Claims overpayments are more than a nuisance; they are an epidemic. Between $68 and $226 billion is lost annually to Fraud, Waste and Abuse (FWA), according to the National Health Care Anti-Fraud Association (NHCAA). As much as 10 percent of healthcare spending is attributed to abuse alone(i), with the federal government losing more than $70 billion to improper Medicare and Medicaid payments in 2010.(ii)
This fact was not overlooked in the Patient Protection and Affordable Care Act (PPACA), which included provisions that will enhance data-sharing efforts among payers and impose stricter penalties for those who abuse the system. And while the new rules written into PPACA are largely devoted to eradicating FWA in Medicare and Medicaid, commercial health insurers stand to benefit from Health and Human Services’ (HHS) increased screening and data-sharing efforts designed to prevent overpayments—whether the result of abuse or simply a billing error—rather than trying recoup them after the claim has been settled.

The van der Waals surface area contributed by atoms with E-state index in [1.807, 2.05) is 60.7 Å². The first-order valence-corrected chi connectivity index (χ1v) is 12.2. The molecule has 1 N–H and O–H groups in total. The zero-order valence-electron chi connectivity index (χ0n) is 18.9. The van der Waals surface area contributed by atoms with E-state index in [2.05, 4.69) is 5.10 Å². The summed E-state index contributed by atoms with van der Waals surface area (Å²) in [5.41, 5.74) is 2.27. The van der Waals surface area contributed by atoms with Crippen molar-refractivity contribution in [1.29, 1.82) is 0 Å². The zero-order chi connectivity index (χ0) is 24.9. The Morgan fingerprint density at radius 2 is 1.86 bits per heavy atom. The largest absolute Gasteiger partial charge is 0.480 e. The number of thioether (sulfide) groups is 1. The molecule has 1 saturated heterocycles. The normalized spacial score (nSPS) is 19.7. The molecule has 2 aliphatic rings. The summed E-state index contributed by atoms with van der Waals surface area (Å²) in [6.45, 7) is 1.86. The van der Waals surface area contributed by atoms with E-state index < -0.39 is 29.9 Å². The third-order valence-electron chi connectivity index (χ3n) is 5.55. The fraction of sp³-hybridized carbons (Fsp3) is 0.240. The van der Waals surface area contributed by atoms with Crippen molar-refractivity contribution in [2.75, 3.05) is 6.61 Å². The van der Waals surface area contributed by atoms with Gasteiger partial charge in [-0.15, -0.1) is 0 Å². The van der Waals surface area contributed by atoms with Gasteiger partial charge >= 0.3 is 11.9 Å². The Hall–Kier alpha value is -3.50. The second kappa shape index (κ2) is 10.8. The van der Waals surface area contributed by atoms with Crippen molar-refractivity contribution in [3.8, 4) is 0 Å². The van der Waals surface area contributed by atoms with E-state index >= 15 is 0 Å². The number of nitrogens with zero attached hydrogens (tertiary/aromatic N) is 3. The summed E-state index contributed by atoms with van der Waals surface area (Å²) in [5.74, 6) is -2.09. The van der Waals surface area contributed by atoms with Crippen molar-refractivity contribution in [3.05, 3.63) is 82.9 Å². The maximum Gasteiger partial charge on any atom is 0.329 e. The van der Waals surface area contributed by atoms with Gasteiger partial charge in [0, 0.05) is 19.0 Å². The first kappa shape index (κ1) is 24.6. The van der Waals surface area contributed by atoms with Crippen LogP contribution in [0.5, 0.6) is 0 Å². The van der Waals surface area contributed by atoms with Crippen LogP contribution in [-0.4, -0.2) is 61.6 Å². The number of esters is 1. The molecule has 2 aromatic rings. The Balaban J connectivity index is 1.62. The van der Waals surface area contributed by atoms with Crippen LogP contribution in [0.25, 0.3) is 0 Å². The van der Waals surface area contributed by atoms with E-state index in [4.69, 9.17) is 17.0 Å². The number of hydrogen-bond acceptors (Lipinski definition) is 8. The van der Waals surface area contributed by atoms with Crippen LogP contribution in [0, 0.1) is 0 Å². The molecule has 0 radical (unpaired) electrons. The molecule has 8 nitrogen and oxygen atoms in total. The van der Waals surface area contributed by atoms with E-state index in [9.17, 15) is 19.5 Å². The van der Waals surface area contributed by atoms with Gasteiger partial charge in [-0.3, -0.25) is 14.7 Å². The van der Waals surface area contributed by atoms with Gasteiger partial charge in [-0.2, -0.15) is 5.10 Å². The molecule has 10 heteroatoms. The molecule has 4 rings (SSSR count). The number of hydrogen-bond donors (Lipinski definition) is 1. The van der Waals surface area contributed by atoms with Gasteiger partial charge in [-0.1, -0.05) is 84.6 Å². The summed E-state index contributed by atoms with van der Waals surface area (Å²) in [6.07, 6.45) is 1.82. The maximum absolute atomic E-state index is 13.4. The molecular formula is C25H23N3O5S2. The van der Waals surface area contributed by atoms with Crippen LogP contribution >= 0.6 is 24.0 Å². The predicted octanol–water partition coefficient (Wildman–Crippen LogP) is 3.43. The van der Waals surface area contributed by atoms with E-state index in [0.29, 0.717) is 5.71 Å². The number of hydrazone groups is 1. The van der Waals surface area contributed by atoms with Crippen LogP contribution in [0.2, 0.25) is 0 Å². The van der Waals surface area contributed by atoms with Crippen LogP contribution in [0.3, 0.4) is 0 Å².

Paying on an inaccurate claim and then attempting to recover the money is clearly inefficient. Follow-up activities, including letters, phone calls and even legal action, if necessary, can significantly erode a claim’s original value. This “pay-and-chase” post-payment recovery model, however, will remain part of the landscape due in part to an HHS ruling that only fraud program recovery costs can apply toward medical loss ratio (MLR) rates—a byproduct of PPACA that has increased certain regulations on health insurers.(iii) Moreover, post-payment recoupment may be necessary in complex cases when payers must honor prompt-pay regulations while collecting information that may reveal an overpayment. And in many cases, an effective audit and recovery program can offer insights into overpayments with root cause analysis and process improvement recommendations to help prevent claims errors from reoccurring in the future.